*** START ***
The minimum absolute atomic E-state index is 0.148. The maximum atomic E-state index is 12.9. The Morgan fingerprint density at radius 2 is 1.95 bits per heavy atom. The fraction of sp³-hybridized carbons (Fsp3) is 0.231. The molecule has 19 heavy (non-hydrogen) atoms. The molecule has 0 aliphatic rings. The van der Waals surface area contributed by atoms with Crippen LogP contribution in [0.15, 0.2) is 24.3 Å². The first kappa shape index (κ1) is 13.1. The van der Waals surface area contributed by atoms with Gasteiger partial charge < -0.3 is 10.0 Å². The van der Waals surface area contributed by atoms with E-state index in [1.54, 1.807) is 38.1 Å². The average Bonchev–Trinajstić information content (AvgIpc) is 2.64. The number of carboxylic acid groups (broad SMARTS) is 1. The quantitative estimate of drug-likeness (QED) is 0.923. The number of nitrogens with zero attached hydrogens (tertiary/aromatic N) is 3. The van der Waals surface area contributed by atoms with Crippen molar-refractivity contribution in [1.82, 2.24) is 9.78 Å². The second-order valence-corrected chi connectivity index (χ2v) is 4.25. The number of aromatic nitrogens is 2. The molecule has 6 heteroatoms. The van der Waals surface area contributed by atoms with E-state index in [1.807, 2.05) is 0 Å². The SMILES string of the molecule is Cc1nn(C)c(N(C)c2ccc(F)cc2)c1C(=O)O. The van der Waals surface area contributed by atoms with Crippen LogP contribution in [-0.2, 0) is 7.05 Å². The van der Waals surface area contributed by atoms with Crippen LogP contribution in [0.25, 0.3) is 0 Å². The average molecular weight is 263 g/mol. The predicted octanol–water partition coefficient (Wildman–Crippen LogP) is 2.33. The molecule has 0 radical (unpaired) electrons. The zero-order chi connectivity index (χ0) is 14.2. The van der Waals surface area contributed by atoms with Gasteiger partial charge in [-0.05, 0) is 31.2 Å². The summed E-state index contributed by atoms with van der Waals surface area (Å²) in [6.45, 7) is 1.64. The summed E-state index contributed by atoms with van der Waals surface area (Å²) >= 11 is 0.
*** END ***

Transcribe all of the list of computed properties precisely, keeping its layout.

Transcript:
The minimum absolute atomic E-state index is 0.148. The maximum atomic E-state index is 12.9. The Morgan fingerprint density at radius 2 is 1.95 bits per heavy atom. The fraction of sp³-hybridized carbons (Fsp3) is 0.231. The molecule has 19 heavy (non-hydrogen) atoms. The molecule has 0 aliphatic rings. The van der Waals surface area contributed by atoms with Crippen LogP contribution in [0.15, 0.2) is 24.3 Å². The first kappa shape index (κ1) is 13.1. The van der Waals surface area contributed by atoms with Gasteiger partial charge < -0.3 is 10.0 Å². The van der Waals surface area contributed by atoms with E-state index in [1.54, 1.807) is 38.1 Å². The average Bonchev–Trinajstić information content (AvgIpc) is 2.64. The number of carboxylic acid groups (broad SMARTS) is 1. The quantitative estimate of drug-likeness (QED) is 0.923. The number of nitrogens with zero attached hydrogens (tertiary/aromatic N) is 3. The van der Waals surface area contributed by atoms with Crippen molar-refractivity contribution in [1.82, 2.24) is 9.78 Å². The second-order valence-corrected chi connectivity index (χ2v) is 4.25. The number of aromatic nitrogens is 2. The molecule has 6 heteroatoms. The van der Waals surface area contributed by atoms with E-state index in [1.807, 2.05) is 0 Å². The SMILES string of the molecule is Cc1nn(C)c(N(C)c2ccc(F)cc2)c1C(=O)O. The van der Waals surface area contributed by atoms with Crippen LogP contribution in [-0.2, 0) is 7.05 Å². The van der Waals surface area contributed by atoms with Crippen LogP contribution in [0.25, 0.3) is 0 Å². The average molecular weight is 263 g/mol. The predicted octanol–water partition coefficient (Wildman–Crippen LogP) is 2.33. The molecule has 0 radical (unpaired) electrons. The zero-order chi connectivity index (χ0) is 14.2. The van der Waals surface area contributed by atoms with Gasteiger partial charge in [-0.05, 0) is 31.2 Å². The summed E-state index contributed by atoms with van der Waals surface area (Å²) in [6.45, 7) is 1.64. The summed E-state index contributed by atoms with van der Waals surface area (Å²) >= 11 is 0.